Gareth Davies on Waste Land
What are the roots that clutch, what branches grow out of this stony rubbish.
We’re all familiar with T.S. Eliot’s magnum opus The Wasteland. But does its message of a planet in decline still resonate with the world we live in now? Yes, says Lucy Walker, and more than ever before. Her new creation, Waste Land, influenced in part by the poem, is a documentary about the world’s largest rubbish dump, Jardim Gramacho of Rio de Janeiro, and the self-appointed catadores (scavengers) who work there. Sifting through the 7,000 tons of Rio’s rubbish deposited there every day, they hope to earn their living by searching out recyclable materials such as cans, bottles, plastic, and paper.
Today almost 20,000 catadores live at the site, scavenging 200 tons of waste a day. Entirely dependent on an economy based on the trade of recyclable materials, they have extended the life of the landfill site by removing materials that would otherwise have been buried. The catadores might have given Jardim Gramacho the highest rate of recycling in the world, but the fact remains that it is not a sustainable future. Amidst the fear and squalor of Rio, the catadores, half of whom actually live and sleep in the rubbish, choose this career as a last resort. Faced with drug trafficking, prostitution, or garbage as a way of life, they choose garbage.
But don’t be fooled. Waste Land isn’t just a ‘day in the life’ snapshot into the work of the catadores, but an artistic collaboration. It documents the relationship between these rubbish collectors and Brooklyn-based artist Vik Muniz, who seeks to create portraits of them using the waste materials of the dump – bringing a new meaning to the idea of recycling. Muniz’s use of rubbish as a medium for artistic expression is unconventional to say the least. He explains why it interests him: “The beautiful thing about garbage is that it’s negative; it’s something that you don’t use anymore; it’s what you don’t want to see.”
In fact rubbish seems a perfect medium for this type of artistic venture – representing a group of ignored and forgotten people through something we “don’t want to see” is both fitting and provocative. Director Lucy Walker remarks that across the way from Jardim Gramacho you can see Christ the Redeemer reaching his arms out to the wealthy south, explaining that “They say even Christ turns his back on the north of Rio, where we are.” Waste Land is not just a project focussed on exposing human and environmental concerns, but as a criticism of the economic disparity in Rio, and the government’s reticence to address the problem of the catadores.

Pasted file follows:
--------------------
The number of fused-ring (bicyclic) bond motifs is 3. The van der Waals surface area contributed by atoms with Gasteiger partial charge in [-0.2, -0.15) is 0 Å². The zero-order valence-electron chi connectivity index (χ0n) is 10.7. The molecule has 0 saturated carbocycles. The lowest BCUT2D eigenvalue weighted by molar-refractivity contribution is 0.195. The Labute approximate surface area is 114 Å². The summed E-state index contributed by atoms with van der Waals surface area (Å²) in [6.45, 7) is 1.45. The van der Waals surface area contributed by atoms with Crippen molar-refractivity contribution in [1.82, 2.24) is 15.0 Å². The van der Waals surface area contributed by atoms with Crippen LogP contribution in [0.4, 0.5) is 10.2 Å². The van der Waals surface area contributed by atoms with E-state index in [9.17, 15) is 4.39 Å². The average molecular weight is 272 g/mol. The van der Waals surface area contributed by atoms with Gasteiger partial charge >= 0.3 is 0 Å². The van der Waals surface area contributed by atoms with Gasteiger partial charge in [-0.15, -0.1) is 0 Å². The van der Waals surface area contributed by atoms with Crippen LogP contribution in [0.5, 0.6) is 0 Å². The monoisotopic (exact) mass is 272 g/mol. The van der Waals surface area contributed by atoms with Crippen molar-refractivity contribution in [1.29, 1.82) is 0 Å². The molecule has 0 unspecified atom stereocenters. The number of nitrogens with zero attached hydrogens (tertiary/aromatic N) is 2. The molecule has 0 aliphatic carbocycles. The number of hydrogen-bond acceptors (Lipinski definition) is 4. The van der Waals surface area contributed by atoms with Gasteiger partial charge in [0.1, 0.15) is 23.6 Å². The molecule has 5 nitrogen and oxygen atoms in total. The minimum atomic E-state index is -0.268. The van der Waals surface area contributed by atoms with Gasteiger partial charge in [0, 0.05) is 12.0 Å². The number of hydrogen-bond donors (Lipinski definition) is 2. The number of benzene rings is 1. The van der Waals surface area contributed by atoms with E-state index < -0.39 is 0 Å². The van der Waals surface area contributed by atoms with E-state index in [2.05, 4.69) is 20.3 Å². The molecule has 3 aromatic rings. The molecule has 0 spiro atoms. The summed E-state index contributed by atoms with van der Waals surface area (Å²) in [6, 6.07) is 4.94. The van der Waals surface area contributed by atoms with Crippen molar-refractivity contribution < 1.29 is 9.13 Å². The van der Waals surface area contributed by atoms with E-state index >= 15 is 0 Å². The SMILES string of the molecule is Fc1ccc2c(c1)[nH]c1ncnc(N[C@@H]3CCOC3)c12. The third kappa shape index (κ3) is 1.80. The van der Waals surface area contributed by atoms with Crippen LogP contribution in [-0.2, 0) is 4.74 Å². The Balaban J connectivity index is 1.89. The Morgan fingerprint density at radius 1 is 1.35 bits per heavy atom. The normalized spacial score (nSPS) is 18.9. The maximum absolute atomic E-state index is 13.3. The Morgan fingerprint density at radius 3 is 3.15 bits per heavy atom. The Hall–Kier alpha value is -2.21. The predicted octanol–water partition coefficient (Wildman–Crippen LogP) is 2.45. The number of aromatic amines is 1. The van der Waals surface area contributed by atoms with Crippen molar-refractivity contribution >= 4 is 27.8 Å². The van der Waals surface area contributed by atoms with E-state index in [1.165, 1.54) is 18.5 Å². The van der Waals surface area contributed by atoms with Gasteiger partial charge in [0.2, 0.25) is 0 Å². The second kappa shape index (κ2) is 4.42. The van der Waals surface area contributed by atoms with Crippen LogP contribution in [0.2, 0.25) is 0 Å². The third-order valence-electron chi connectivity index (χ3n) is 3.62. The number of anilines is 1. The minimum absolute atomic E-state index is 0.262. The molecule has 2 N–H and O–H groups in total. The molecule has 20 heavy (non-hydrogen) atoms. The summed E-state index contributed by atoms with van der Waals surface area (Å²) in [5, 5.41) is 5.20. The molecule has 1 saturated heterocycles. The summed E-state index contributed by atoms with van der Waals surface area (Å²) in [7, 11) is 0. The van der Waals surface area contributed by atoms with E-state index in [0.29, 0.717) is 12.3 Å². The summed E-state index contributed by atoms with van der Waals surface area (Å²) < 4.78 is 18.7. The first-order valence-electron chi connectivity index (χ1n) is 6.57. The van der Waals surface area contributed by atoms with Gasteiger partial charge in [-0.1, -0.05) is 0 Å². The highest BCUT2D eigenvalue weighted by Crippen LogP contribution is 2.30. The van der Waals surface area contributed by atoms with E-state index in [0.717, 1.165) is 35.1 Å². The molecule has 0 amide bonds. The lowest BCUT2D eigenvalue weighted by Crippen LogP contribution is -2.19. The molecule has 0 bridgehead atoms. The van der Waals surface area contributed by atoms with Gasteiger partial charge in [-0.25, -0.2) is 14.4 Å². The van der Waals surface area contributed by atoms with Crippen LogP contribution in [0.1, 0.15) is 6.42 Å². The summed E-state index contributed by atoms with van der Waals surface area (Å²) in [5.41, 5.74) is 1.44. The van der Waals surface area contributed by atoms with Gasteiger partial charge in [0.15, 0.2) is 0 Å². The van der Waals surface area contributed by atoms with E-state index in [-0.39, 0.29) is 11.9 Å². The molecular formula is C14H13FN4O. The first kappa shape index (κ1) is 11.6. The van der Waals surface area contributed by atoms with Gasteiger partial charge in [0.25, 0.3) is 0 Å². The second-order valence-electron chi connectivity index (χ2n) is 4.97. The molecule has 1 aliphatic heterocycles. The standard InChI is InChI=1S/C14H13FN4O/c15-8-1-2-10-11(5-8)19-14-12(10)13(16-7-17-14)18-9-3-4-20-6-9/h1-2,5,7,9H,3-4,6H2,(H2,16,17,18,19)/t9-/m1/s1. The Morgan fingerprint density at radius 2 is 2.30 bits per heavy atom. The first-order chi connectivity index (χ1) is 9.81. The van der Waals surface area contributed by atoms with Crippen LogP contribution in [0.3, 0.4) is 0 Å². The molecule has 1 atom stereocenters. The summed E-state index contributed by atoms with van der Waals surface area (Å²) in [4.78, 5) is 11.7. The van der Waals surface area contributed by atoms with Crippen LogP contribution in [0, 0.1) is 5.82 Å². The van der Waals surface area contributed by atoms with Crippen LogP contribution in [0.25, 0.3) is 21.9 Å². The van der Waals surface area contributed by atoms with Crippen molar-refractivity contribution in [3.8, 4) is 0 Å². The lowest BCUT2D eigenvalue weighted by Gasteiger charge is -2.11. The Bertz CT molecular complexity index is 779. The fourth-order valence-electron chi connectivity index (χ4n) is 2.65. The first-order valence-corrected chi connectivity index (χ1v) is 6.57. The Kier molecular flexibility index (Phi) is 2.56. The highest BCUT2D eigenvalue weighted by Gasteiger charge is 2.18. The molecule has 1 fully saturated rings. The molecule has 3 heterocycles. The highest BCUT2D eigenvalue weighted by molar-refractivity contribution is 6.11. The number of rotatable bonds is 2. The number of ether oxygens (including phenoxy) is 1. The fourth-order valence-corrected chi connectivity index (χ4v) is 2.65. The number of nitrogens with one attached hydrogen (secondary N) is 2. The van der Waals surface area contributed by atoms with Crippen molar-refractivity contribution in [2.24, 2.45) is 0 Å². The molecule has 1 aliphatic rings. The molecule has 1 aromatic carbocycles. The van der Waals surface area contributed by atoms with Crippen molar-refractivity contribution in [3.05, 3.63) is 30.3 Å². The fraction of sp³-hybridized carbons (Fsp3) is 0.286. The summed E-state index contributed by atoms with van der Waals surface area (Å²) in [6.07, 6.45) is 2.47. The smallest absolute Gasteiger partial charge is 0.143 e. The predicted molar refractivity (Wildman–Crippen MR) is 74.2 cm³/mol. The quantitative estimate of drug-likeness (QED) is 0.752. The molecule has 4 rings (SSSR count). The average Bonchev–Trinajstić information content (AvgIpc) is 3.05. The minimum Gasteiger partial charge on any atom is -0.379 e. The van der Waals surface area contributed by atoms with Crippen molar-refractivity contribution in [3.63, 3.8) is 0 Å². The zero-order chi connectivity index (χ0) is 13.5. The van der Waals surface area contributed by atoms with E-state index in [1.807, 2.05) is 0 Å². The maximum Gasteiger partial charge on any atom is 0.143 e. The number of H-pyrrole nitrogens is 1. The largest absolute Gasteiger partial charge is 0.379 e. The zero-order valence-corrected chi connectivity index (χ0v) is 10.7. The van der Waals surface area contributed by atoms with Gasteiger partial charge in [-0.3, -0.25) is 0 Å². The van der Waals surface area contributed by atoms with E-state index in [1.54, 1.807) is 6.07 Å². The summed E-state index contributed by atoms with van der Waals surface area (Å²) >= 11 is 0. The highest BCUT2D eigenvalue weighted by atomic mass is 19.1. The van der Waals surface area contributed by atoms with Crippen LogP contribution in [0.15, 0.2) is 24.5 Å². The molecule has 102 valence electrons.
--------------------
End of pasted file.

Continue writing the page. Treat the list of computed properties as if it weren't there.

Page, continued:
Director of the project Lucy Walker speaks about what influenced her to make this movie, saying: “I have always been interested in garbage. What it says about us. Where it goes and how much of it there is. How it endures. What it might be like to work with it every day.” Speaking on location I hear that answering these questions proved more difficult than anticipated: “just when you get used to the smell they find a human body, or mention a leprosy epidemic, and the sound man passes out… there are so many things to be afraid of, from dengue fever to kidnapping”.
Vik Muniz states that what he really wanted to do with Waste Land was “to change the lives of a group of people with the same materials they use every day”. The portraits Muniz creates from the waste of Jardim Grammacho are sold at auction and all of the profits accumulated are given back to the catadores, to help them build better, safer, sustainable futures for themselves. “I hope the movie serves as a means for us to see our journey to becoming involved with people so far from ourselves,” Walker says, encouraging us to get involved, and take responsibility. By granting the viewer an emotional connection with the catadores, Muniz and Walker are able to demonstrate the transformative power of art, and the alchemy of the human spirit.
Waste Land inspires the viewer to take the time to think about how much waste we generate as individuals, and the effect it has not just upon the environment, but our fellow human beings. “Garbage is the negative of consumer culture”, Walker says, “it’s everything that nobody wants, and when it disappears from everyone’s lives, rich or poor, it doesn’t disappear at all, it appears here.” Muniz and Walker’s project is not just based on recycling waste materials for artistic ends, but encouraging us to recycle our own perceptions of waste, the environment, and the people it affects.
Waste Land is released on 25th February.